The rock icon on song cycles, cycling, and escaping the past with Imelda Marcos. And you may ask yourself, is this my beautiful new business model?
Setting Imelda Marcos’s life to music—dance beats, no less—seems a perfectly mainstream concept coming from David Byrne. After all, this is a man who placed an old pump organ inside the Great Hall of the Battery Maritime Building in New York City and used hoses to connect it to pumps and motors set throughout the century-old former ferry terminal, so that when visitors pushed the organ’s keys they were “Playing the Building,” the project’s name. Still, a musical version of the former Phillippine First Lady’s life will likely raise some eyebrows. But beyond that, it’s also a potential new business model for the record industry. How so? By creating a musical biography of Marcos, one with a specific narrative thread, Byrne hopes to drum up demand not just for the catchiest of the songs, but the entire arc of the CD collection.
Here Lies Love, in which Byrne, 57, collaborates with Fatboy Slim (Norman Cook) to chronicle the rise and fall of Marcos and her relationship with former servant Estrella Cumpas, seems a perfectly logical progression for the frontman and principle song writer for the legendary Talking Heads, the influential band that placed four albums on Rolling Stone’s list of the 500 greatest and was inducted into the Rock and Roll Hall of Fame in 2002. Throughout his career, Byrne has collaborated with musicians as varied as Selena, members of Devo, and Luaka Bop. His world music label has released work from Os Mutantes, the Brazilian psychedelic rock band, and the Belgian group Zap Mama.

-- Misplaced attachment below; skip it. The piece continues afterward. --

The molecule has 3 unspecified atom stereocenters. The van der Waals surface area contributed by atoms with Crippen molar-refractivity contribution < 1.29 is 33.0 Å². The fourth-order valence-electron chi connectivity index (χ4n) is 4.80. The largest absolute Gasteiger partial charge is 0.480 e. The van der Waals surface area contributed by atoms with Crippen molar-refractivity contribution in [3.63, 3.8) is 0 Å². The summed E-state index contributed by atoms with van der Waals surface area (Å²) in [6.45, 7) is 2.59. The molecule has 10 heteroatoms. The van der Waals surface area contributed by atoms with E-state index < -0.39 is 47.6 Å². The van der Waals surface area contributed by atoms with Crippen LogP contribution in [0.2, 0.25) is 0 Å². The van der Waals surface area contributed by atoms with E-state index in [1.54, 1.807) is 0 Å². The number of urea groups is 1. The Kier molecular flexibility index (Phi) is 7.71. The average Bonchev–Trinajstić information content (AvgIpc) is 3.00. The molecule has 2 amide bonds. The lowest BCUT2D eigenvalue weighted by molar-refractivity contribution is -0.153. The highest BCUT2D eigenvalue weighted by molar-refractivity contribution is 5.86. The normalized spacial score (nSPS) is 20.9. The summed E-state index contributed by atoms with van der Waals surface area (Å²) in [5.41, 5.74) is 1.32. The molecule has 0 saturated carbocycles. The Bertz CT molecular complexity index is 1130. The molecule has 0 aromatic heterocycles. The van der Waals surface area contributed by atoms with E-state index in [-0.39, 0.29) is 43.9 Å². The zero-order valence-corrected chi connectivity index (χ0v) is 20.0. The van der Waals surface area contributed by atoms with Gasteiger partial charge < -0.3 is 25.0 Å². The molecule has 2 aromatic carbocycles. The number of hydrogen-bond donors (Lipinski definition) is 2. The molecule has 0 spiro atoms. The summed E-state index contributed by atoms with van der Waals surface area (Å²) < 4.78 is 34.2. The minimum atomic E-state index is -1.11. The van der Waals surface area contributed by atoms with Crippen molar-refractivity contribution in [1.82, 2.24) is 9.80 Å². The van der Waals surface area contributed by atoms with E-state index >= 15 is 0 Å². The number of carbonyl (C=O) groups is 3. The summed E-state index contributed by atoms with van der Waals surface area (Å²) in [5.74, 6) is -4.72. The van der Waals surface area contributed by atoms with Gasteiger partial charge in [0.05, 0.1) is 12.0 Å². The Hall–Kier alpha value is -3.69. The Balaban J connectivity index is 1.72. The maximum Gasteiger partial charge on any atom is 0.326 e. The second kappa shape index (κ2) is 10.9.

Here Lies Love, too, features vocal cameos from the likes of Florence Welch, Tori Amos, Nathalie Merchant, Sharon Jones, and Camille, as well as from Byrne himself. Love is a double CD, accompanied by a DVD with six videos featuring songs from the album cut to archival and historical footage from the Philippines, and a 120-page hardcover book with lyrics, photos, and essays, written by Byrne, that explain Marcos’s story and the significance of the corresponding lyrics.
Post-Heads, Byrne has acted, directed, and choreographed feature and documentary films, musicals, and ballets; continued a successful solo career; published and exhibited art and design work (he was responsible for a series of bicycle racks—a lady’s shoe and a coffee cup, among them—that were installed on the streets of New York); and written Bicycle Diaries, which chronicled his observations as he pedaled through the world’s major cities. Based on all he’s done since his days as one of the world’s premier rock stars, Byrne feels a connection to Imelda, born into relative poverty, who was constantly trying to escape her past. “I can identify with that,” he says in the interview that follows. “Getting requests for Talking Heads’ reunions or hearing, ‘Play Psycho Killer again.’”